Monday, July 25, 2022


Brig Owens had such a full life that it takes a star-studded ceremony at the Kennedy Center to pay proper tribute.

The former Washington Redskins great, lawyer, Washington civic activist, corporate executive, agent and union official passed away last month at the age of 79.

Those who were fortunate enough to know Owens will gather Tuesday at the Kennedy Center to celebrate his life. It was a life worth celebrating. He was a force in the Washington community long after his NFL career ended in 1977.

Owens was drafted by the Dallas Cowboys out of the University of Cincinnati, where he was a quarterback, in 1965. He was converted to safety but was traded to the Redskins in 1966.

He would go on to become one of the greatest defensive backs in franchise history, with 36 interceptions, second only to Hall of Famer Darrell Green. Owens still holds the record for most interception return yards, with 686. He ran three of them back for touchdowns. He also recovered 10 fumbles, returning them for 143 yards and two touchdowns.

Owens was named one of the 80 greatest players in franchise history and has a place in the Ring of Fame.

After he was done playing, Owens finished law school and went on to work for the NFL Players Association. He devoted his life to the service of people.

Here is a list of some of those businesses, organizations and charitable efforts Owens committed to in his life here in Washington, according to his biography on the web site for the Military Bowl, where he was a board member:

Vice President Walter Mondale’s Task Force on Youth Employment, USA Telecommunications, National Bank of Commerce, Big Brother of America, University of Cincinnati President’s Executive Council, and Vice President and Board Member of the Leukemia Society.

Also, the Lombardi Foundation, NFL Players Agent Advisory Board, NFL Players Trust Foundation, National Board of Medical Examiners, Board Member of the Greater Washington Community Foundation.

Owens also developed a highly recognized Leadership Drug Prevention Program in Washington, D.C., high schools called Super Leaders. In addition, he has been a sponsor of the “I Have a Dream” program, which guarantees a student a college education if they stay in school, maintain their grades, and graduate from high school.

An All-American at Cincinnati, Owens received the NCAA Silver Anniversary Award in 1990 because of his commitment to the community and country.

That’s a life and more, right? What drives a man who has already had an accomplished career on the field to spend the rest of his time on this earth with such devotion to helping others?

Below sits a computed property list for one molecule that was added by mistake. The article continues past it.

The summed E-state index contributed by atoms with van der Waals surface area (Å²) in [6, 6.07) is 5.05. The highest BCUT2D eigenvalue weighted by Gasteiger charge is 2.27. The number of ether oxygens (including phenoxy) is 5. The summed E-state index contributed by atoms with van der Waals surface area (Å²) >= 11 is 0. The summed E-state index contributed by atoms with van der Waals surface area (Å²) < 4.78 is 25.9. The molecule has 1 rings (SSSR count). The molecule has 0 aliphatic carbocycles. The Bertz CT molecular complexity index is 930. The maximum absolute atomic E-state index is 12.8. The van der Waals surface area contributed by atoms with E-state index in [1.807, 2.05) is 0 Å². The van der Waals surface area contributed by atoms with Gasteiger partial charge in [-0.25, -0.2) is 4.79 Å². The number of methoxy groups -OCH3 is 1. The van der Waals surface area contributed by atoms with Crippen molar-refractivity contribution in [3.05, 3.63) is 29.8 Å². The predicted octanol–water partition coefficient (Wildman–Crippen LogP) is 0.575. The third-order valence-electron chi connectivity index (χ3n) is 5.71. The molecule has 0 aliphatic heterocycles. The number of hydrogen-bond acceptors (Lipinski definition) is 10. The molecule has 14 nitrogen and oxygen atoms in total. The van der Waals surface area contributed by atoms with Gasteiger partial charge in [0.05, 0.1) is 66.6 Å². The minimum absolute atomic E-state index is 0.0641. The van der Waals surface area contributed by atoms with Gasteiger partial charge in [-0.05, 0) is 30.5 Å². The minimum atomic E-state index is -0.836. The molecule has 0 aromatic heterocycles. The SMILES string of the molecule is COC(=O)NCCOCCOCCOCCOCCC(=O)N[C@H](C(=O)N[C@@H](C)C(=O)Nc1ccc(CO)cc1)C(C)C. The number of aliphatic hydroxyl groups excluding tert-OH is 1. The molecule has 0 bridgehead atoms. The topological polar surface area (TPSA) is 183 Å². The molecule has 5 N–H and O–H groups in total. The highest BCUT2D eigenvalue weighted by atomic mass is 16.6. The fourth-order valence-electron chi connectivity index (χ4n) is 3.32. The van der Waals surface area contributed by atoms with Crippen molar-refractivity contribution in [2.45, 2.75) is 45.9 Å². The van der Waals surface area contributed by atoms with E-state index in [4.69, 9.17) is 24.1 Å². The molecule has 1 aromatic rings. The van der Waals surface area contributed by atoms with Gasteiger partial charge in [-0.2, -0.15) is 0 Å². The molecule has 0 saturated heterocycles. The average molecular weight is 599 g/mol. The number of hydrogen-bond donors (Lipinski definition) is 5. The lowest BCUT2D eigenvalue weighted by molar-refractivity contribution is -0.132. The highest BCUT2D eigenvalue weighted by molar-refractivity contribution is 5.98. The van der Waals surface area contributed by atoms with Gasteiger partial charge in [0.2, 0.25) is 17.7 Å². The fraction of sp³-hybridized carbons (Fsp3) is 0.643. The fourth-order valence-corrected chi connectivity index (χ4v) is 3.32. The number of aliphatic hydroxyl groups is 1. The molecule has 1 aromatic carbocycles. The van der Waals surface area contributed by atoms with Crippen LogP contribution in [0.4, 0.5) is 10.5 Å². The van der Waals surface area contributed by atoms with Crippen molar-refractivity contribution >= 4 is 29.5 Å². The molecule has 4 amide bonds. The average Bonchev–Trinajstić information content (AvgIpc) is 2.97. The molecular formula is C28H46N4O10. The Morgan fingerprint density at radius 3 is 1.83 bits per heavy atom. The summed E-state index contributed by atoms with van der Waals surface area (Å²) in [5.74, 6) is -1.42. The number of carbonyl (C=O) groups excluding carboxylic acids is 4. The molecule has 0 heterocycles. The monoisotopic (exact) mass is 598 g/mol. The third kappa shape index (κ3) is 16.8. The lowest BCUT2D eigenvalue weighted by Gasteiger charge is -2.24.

“It was his faith,” said his wife Patty. “He felt to make a better world and people, you have to be personable with them, and especially young people.

“He was just good with everybody he met,” she said. “He enveloped his friends with respect and kindness and love. He was just that person — the best person I ever knew.”

Patty Owens said the Commanders have been “a big help in putting this (celebration of life) together, as well as the NFLPA and my girls, Robin and Tracy.”

I was fortunate enough to speak to Owens for my oral history, “Hail Victory.” He played for both Vince Lombardi and George Allen and spoke to me about playing for these coaching greats.:

“There was a lot of fear when Lombardi got here. He was a legendary coach. When a coach of that status comes in, you know there is going to be some housecleaning, so you worry about whether or no you’re going to have a job.

“He was everything that I expected. If you were afraid of him, you couldn’t play for him. He had his way of testing everybody. He felt if you could withstand his pressure, the games would be easy, and he was right. There were ways that he would do it.

“We had a lot of talent on the Redskins already, but Lombardi brought a sense of organization to the club, hard work and a no-nonsense approach to the game.

“George Allen was the first coach in the game that really challenged fans to back their home team, to really use the fans against the opponents. Sure, you had fans who supported their teams, but George said, ‘This is your team, and when we come out, we want a standing ovation when the team is introduced.’ We had teams come in and players would ask, ‘How come these guys give you standing ovations.’ That’s why a lot of players always wanted to come play in Washington, because of the way fans treated us, and they saw what kind of coaching staff we had. We became the team where players wanted to come and play. And we also became the team where other players did not want to come into RFK to play. We would go on the road, and our goal was to turn the fans against their own team, and cheer for us. That was the fun of it all.

“George enjoyed a challenge. He felt that he could change a person who had problems. He always felt a person needed a second chance. This was during the time when if a person became a player rep, he was either blackballed or traded. Well, we had about seven or eight player reps on our team at one point. George would pick them up because they were leaders. With all these leaders on the team, he didn’t have to do a whole lot to get players to perform.”

Brig Owens was one of those leaders — on the football field and in life.

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• Thom Loverro can be reached at tloverro@washingtontimes.com.

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